The tiny underground theater Under St. Marks, dually named for its propensity for independent acts and its physical location, hosted another chapter of “Live in the Village” on Wednesday, its quirky monthly variety show. The sparse crowd of seven was not entirely sure what to expect from such an intimate space. “Live in the Village,” however, did not disappoint. If you’re looking to have casual fun on a Wednesday night or see some of the best comedy the city has to offer, you should definitely put the show on your radar.
Kevin Dombrowski, the host of the show, did his job and did it well; despite working with small numbers, he set the tone for the evening and made the audience feel at home. He even asked everyone individually what they were doing at the theater (writer’s note: in our exchange, he told me to insult him in this article — here you go, Kevin DUMBrowski).
After berating a couple that had met on Bumble, he introduced the first featured guest, Liz Miele, a charming writer and comedian from New Jersey. Her set, short compared to the others, tackled a lot of issues that felt close to home. She touched upon mental illness and family, to name some big ones. However, Miele left viewers wanting more. She could have gone on longer, and the audience wished she had. She was funny and it seemed like she wasn’t on a strict time constraint. If her strategy was to get people to see her live again, then it might have worked, but the length of her set was dissatisfying.
Next came the weakest part of the show. Despite Sean O’Hagan’s charming doorman-turned-comedian persona and two solid opening jokes, his delivery and timing slowly devolved towards the end of the set. Eventually, there were eon-long silences between his jokes. To his credit, he did somehow make his experiences with drug addiction funny, which is difficult for any comedian to do.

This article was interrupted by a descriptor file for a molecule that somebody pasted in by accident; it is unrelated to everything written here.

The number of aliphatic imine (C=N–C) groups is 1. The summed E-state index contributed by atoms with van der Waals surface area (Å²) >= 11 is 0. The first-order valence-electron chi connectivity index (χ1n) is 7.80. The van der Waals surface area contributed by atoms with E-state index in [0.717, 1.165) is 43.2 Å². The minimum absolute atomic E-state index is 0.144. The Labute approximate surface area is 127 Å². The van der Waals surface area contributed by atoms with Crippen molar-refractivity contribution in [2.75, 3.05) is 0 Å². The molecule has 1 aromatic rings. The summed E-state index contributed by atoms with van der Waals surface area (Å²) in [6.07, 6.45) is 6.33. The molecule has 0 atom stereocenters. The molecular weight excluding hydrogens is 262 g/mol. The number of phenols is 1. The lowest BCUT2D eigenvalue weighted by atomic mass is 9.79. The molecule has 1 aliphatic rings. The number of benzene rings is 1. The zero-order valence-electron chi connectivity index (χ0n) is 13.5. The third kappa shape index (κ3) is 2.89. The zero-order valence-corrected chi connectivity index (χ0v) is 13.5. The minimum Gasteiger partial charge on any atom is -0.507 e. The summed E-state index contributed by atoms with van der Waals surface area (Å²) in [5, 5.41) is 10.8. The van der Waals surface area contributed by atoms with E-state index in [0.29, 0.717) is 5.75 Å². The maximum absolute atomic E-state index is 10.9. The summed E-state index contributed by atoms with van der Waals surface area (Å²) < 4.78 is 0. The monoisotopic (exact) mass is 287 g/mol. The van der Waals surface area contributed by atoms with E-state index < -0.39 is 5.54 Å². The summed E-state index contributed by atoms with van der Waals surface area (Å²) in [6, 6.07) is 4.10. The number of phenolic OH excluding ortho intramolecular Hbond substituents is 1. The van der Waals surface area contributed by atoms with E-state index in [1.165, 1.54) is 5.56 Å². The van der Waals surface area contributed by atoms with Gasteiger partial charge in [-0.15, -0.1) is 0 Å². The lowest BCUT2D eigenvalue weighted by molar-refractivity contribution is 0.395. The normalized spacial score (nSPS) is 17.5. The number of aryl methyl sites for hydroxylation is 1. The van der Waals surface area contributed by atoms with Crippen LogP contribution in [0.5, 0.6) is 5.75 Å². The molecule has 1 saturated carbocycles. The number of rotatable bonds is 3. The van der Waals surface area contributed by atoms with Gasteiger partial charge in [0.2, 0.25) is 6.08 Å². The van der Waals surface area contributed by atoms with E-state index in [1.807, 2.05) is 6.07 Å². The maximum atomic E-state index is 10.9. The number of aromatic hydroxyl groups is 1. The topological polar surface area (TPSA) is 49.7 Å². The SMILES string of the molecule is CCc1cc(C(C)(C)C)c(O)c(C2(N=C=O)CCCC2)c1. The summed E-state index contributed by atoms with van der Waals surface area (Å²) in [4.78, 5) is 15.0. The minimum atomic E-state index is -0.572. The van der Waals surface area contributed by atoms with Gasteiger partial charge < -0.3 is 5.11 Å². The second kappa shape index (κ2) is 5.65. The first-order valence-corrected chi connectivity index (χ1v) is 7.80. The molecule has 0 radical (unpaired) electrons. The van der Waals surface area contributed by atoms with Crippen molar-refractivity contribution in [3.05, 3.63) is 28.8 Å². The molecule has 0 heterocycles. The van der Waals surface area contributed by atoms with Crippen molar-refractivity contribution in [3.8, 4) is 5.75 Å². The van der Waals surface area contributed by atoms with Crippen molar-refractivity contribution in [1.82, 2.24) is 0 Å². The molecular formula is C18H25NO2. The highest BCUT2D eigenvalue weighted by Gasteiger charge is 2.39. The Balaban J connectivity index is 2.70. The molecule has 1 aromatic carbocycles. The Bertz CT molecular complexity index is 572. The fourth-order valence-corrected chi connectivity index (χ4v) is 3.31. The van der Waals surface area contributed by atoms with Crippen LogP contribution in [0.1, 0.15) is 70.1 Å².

That’s the point of these shows to some extent, though — everyone seemed to be, to some level, testing the waters for their material. The worst-case scenario for these comedians was the possibility of disappointing seven people for a hot second. They came away knowing which parts of their sets worked and which parts didn’t, which was was proved with O’Hagan’s set.
Following O’Hagan was the strongest set of the show, Sonia Denis. It was the perfect length, and Denis used her personal quirks to her advantage. Her timing and interactions with the audience were tasteful, and the subject matter was relatable, yet unique. Not everyone is from an immigrant family or in an interracial relationship, but Denis made each one of those something anyone could relate to. It will be exciting to see where she goes, as her career seems to be budding.
The show closed with Mike Lemme’s extended set, as the poet who was supposed to close the show couldn’t make it. His set was strong towards the start, lamenting about owning small property in the city and the desolate realities of the small town he came from. Toward the end of the set, he delved into prepping new material for his show at the theater that will be running later in the month. Had the original poet been there and had Lemme not been forced to test material, the set would have been a solid way to close off the night, but nobody could fault him for trying to fill in the gap and prepare for his new show.
“Live in the Village” happens monthly at Under St Marks Theater at 94 St. Marks Place.
Email Thomas Miritello at [email protected]